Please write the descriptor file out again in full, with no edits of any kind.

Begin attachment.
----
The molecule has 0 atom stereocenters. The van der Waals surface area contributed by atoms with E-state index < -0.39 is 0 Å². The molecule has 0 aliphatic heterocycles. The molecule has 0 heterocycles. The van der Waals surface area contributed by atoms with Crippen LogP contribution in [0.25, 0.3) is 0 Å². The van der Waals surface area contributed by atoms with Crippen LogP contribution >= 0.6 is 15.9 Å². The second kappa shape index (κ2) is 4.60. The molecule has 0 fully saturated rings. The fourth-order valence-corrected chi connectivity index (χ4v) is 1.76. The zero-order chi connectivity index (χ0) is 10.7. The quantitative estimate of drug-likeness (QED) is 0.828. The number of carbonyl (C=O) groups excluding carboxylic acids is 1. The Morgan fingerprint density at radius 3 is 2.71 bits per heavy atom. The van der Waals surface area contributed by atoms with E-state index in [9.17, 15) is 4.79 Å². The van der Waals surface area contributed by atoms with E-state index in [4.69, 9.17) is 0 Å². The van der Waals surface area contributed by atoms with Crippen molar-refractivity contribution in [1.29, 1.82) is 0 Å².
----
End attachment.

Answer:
The molecule has 0 atom stereocenters. The van der Waals surface area contributed by atoms with E-state index < -0.39 is 0 Å². The molecule has 0 aliphatic heterocycles. The molecule has 0 heterocycles. The van der Waals surface area contributed by atoms with Crippen LogP contribution in [0.25, 0.3) is 0 Å². The van der Waals surface area contributed by atoms with Crippen LogP contribution >= 0.6 is 15.9 Å². The second kappa shape index (κ2) is 4.60. The molecule has 0 fully saturated rings. The fourth-order valence-corrected chi connectivity index (χ4v) is 1.76. The zero-order chi connectivity index (χ0) is 10.7. The quantitative estimate of drug-likeness (QED) is 0.828. The number of carbonyl (C=O) groups excluding carboxylic acids is 1. The Morgan fingerprint density at radius 3 is 2.71 bits per heavy atom. The van der Waals surface area contributed by atoms with E-state index in [9.17, 15) is 4.79 Å². The van der Waals surface area contributed by atoms with E-state index in [4.69, 9.17) is 0 Å². The van der Waals surface area contributed by atoms with Crippen molar-refractivity contribution in [1.29, 1.82) is 0 Å².